One of the better books I have ready recently is The Optimum Nutrition Bible by Patrick Holford. This book shares about the risks involved with consuming cows milk, most especially the strong links between milk consumption and cardiovascular disease, breast cancer and prostate cancer.
There is a hormone called Insulin Growth Factor which is produced by the liver and it is usually a perfectly normal hormone… when produced by our bodies as required. Our bodies produce it mostly during childhood and puberty, and very little during adulthood. Milk contains rich amounts of Insulin Growth Factor 1 (IGF-1). The higher a woman’s IGF-1 level is, the higher her risk for breast cancer. Ditto for men and prostate cancer. Our bodies aren’t designed to be eating sources of this stuff in adulthood. I haven’t gone into detail about oestrogen potency or bovine growth hormone etc., so if you’d like to know more you can read Dr. Holford’s book. Regarding cardiovascular disease and milk, it is nothing to do with the fat content and everything to do with the poor calcium to magnesium ratio, and the presence of an anti-milk antibody in our blood.
What I find interesting is that the chances of a woman in the UK dying of breast cancer is 1 in 10; in China it is 1 in 10 000. The incidence of prostate cancer is 0.5 in 100 000 men in rural China, and 1 in 4 in the UK. When Chinese people emigrate to Europe their risk rises to similar levels, which indicates that this is a diet and lifestyle issue, rather than one of genetics.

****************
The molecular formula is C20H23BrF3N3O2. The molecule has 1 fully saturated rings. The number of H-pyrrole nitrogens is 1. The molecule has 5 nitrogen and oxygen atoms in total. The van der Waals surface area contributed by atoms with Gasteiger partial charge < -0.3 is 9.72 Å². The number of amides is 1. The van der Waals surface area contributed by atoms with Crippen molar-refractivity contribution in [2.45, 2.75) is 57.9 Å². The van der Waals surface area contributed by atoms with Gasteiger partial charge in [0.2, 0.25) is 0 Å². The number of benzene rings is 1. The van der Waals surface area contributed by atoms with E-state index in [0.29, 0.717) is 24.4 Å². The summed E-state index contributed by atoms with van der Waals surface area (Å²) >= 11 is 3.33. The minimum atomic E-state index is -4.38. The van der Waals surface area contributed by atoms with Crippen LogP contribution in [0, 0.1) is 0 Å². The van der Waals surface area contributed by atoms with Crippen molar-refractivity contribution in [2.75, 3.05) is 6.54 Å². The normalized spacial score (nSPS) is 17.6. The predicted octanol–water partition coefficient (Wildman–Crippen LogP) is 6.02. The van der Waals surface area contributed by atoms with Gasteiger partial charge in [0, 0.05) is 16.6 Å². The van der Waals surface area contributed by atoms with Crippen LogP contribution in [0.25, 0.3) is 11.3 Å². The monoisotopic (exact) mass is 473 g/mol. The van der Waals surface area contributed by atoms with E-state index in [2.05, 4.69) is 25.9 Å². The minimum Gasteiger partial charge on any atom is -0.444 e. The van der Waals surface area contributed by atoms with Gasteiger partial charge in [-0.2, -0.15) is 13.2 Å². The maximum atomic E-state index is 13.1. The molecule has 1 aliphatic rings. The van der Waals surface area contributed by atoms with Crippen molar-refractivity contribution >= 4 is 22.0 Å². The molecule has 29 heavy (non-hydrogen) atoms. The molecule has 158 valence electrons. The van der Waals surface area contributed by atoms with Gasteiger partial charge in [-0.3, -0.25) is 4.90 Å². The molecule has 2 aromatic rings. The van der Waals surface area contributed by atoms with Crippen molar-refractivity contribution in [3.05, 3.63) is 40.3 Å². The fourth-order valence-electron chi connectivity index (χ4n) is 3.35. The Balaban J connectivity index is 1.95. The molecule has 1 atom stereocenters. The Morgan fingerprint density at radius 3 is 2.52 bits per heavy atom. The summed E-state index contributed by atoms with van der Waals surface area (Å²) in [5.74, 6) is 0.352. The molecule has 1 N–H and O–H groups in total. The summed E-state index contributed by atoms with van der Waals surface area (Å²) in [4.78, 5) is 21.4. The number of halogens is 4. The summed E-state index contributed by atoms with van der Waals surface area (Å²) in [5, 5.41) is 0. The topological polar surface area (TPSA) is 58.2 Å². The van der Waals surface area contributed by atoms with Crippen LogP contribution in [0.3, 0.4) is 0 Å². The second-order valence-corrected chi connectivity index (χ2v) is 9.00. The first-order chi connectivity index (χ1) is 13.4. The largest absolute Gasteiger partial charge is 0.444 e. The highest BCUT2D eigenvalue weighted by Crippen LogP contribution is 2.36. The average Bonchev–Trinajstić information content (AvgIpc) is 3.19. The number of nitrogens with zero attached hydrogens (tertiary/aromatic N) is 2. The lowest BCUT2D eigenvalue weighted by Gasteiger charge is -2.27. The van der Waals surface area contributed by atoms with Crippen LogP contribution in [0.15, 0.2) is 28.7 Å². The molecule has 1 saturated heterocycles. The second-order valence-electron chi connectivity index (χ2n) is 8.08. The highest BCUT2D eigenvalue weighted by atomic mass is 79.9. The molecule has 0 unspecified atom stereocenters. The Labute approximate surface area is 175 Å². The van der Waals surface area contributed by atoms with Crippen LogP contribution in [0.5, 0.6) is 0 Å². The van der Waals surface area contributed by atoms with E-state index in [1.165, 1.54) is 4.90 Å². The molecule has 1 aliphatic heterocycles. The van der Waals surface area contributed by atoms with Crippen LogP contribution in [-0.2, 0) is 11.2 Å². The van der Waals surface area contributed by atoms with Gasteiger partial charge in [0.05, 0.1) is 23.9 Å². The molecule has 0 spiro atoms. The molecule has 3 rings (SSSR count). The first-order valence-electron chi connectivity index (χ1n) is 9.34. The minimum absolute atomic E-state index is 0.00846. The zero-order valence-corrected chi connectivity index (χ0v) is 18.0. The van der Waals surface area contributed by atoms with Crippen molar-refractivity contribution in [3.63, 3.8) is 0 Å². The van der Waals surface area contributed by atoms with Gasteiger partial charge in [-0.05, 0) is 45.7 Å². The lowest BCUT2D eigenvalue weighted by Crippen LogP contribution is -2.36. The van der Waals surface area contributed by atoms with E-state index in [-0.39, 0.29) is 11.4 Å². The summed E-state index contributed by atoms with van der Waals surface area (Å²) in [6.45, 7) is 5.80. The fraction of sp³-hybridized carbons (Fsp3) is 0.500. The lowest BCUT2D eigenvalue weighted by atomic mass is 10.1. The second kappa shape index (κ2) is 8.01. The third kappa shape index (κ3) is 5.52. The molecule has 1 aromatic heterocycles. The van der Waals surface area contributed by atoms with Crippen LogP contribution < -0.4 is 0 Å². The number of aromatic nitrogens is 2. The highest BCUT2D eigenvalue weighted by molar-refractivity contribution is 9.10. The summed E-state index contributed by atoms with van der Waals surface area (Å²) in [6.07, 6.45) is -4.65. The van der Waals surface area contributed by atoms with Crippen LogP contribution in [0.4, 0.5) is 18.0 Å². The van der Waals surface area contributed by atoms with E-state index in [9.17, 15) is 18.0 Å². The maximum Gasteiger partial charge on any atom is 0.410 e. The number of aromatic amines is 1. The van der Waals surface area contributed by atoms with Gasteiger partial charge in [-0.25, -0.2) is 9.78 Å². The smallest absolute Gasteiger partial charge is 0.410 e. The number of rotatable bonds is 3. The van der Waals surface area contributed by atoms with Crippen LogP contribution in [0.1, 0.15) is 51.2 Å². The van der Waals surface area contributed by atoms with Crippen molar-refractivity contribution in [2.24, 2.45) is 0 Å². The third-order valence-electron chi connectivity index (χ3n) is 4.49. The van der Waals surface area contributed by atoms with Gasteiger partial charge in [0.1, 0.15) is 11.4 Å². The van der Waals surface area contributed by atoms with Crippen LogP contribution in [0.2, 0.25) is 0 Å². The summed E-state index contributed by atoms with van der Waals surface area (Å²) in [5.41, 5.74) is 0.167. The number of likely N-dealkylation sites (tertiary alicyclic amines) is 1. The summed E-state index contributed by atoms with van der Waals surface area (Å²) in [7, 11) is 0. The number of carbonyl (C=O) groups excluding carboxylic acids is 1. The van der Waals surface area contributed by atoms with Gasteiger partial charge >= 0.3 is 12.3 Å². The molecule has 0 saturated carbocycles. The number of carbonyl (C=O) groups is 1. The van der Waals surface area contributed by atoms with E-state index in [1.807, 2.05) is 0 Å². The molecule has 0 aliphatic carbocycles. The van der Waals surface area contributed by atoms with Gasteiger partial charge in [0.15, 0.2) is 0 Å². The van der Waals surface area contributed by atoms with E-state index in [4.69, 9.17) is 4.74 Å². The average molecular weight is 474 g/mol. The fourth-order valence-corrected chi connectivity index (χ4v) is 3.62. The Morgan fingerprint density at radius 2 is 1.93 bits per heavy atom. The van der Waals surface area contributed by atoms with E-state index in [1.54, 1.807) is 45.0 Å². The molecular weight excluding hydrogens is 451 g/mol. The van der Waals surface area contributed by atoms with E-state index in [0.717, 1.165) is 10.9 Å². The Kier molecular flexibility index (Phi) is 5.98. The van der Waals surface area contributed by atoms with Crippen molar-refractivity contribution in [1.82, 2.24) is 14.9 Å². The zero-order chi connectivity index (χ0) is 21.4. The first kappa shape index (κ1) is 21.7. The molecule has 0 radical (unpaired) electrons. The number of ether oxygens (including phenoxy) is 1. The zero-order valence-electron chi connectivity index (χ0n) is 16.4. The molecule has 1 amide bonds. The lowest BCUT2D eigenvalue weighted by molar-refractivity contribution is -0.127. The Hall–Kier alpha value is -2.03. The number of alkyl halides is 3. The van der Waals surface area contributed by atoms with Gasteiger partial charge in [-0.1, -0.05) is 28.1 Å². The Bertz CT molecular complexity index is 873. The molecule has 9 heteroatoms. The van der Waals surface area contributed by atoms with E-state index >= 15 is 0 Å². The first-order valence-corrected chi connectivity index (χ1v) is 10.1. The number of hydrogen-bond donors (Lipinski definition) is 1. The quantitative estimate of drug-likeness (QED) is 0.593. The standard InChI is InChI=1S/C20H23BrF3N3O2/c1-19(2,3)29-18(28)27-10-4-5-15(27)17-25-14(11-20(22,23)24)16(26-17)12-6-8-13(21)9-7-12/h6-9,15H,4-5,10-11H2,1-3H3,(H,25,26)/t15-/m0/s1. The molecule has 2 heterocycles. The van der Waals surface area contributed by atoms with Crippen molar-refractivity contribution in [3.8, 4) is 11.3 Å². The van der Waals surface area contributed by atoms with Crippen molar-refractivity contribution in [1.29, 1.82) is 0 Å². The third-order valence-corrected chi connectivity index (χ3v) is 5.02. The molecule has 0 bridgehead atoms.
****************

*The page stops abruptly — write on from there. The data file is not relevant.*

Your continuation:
I don’t have cows milk in my house, and my children will not be milk drinkers. InformedPapa and I have switched to rice milk, and it’s really been no big deal. I haven’t gone completely dairy free because I have yoghurt each day for the probiotic benefits. I also don’t apologise for occasionally eating food which may happen to contain small amounts of dairy. But in my day-to-day life, and that of my children, we’ll get our calcium elsewhere and leave cow’s milk for calves.
EDITED FEBRUARY 2013: In the time since I wrote this post I have learned about the healing benefits of full-fat raw dairy and have rethought my position on this topic. I have been buying raw milk directly from a local farm where the jersey cows are 100% pasture-raised and free to graze. I use it to make yoghurt and usually in a smoothie each day, certainly not copious amounts. I still choose not to consume or feed my family pastuerised or homogenised cows’ milk and should raw milk become difficult to source for me then I would switch back to a non-dairy option.